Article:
First reading: Jonah 3:1-5, 10.
Responsorial Psalm: Ps 24(25):4-9.
Second reading: 1 Corinthians 7:29-31.
Gospel: Mark 1:14-20.
Link to readings.
Today we begin the sequence of readings from Mark’s Gospel, the proper Gospel of Year B. Appropriately, the Gospel for the day, Mark 1:14-20, offers a summary statement of the inaugural preaching of Jesus (1:14-15) and his call of the first four disciples (1:16-20).
Jesus begins his ministry in Galilee after John the Baptist has been arrested. The epoch of John’s witness has come to a close: he has preached, and he has been “delivered up”, a harbinger of the fate that will also await Jesus as the cost of proclaiming the Gospel.
The “Gospel of God’ that Jesus begins to proclaim is essentially a message of freedom. It takes (Second) Isaiah”s “good news” (“gospel”) of freedom for Israel exiled in Babylon (Isa 40:9; 41:7; 42:7-8; 61:1) and applies this to the liberation associated with the onset of the “Kingdom” or “Rule of God”. Instead of captivity in Babylon, what is presupposed in Jesus” proclamation of the Kingdom is the sense that human beings currently labour under the opposing “rule” of Satan, manifest in multiple captivities of body and spirit. Jesus comes as the Son of God, empowered by the Spirit (1:10), to wrest human beings from captivity to the demonic and reclaim them for God’s rule, that is, for the original and abiding intent of the Creator for human life. From the start, then, Mark”s Gospel portrays Jesus as locked in a mighty conflict with the with the demonic, best understood as referring to controlling forces of various kinds—all that stunts human lives, alienating them from a life-giving relationship with God and their true humanity. On the individual level we can think, not only of sin as such, but also of various kinds of addictions; on the social level, we can think of systems of exploitation and oppression, economic and political. Jesus is the “Stronger one” (1:7), who has come to “bind” Satan (3:27) and break his grip upon human life in all these ways.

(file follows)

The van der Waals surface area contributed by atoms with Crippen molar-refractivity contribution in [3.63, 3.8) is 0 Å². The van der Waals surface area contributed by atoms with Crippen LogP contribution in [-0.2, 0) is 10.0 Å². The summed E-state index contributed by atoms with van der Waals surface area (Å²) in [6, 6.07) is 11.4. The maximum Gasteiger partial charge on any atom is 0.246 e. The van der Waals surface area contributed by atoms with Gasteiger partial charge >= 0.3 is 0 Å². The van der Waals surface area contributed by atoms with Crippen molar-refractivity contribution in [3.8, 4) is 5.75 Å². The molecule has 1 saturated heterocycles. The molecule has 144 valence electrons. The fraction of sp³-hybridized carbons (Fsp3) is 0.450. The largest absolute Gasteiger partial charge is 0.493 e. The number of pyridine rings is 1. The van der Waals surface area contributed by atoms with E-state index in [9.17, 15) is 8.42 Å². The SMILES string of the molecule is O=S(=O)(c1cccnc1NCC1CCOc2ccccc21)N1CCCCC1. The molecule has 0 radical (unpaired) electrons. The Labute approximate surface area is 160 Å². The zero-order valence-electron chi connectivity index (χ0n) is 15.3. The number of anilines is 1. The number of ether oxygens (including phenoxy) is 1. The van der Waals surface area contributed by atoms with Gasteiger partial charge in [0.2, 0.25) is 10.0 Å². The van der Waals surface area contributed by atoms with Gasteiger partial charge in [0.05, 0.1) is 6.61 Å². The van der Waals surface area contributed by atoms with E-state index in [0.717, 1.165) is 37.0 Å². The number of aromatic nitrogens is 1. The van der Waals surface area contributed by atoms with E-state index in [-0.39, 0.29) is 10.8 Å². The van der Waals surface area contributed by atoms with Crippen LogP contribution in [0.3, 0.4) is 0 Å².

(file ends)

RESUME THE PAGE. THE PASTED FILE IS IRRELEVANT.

To benefit from this liberation what is required on the human side is “repentance” and faith. Repentance (Greek: metanoia [= change of heart]) is not simply repentance for sin but an openness to a whole new vision of God and God”s action in the world, something that will radically shake prevailing expectations. Faith is then the conviction that, in the teaching and activity of Jesus, the liberating power of the Kingdom is truly present and effective. Faith is the essential channel through which this power takes hold of human lives. Its absence can cause “blockage” (as will be the case when Jesus visits his hometown, Nazareth [Mark 6:1-6]). Hence the summons to “believe the good news” (v 15).
Following the summary of Jesus” inaugural preaching, the gospel goes on to describe his calling of disciples to assist him in his mission. The double call involving two sets of brothers enables us to discern a common pattern: Jesus “sees” and “calls”, they “leave” and “follow”. In fishers of fish, Jesus sees a capacity for a new kind of “fishing”. He calls them to cease being fishers of fish and become, through following him, fishers of people—sharers, in other words, in his mission of reclaiming human lives for the life-giving rule of God.
As is always the case when people are called by God in the Scriptures before they can follow the call they must leave significant aspects of their former life behind. Here the disciples immediately leave their old livelihood (nets, boats, hired men) and their family (father). They will find a new “boat”—the Church—and new “family”—the band of disciples gathered around Jesus, who he will induct into the intimacy of his familial relationship with God. Hearing the call of Jesus today may not, as in the case of those four disciples, involve leaving one’s present occupation. But it may so deepen the way one lives that occupation as to transform it into a true catching of “fish” for the Kingdom.
The Gospel is aptly foreshadowed in the First Reading (Jonah 3:1-5, 10) by the call of the prophet Jonah and his summons to the people of Nineveh to repent in view of a threatened punishment by God—a punishment which their repentance averts.
The Second Reading (1 Cor 7:29-31) stands rather apart from all this. Congregations today will be shocked to hear Paul counsel, “Those who have wives should live as though they had none”! His advice reflects the intense expectation of the end of the world in the early Church. A glance at the wider context shows that he is not counselling the abandonment of marriage or engagement with the business of the world but a refusal to be absorbed in such realities since the only lasting reality is that of the coming Reign of God.
Brendan Byrne, SJ, FAHA, taught New Testament at Jesuit Theological College, Parkville, Vic., for almost forty years. He is now Emeritus Professor at the University of Divinity (Melbourne). His commentaries on the Gospels can be found at Pauline Books and Media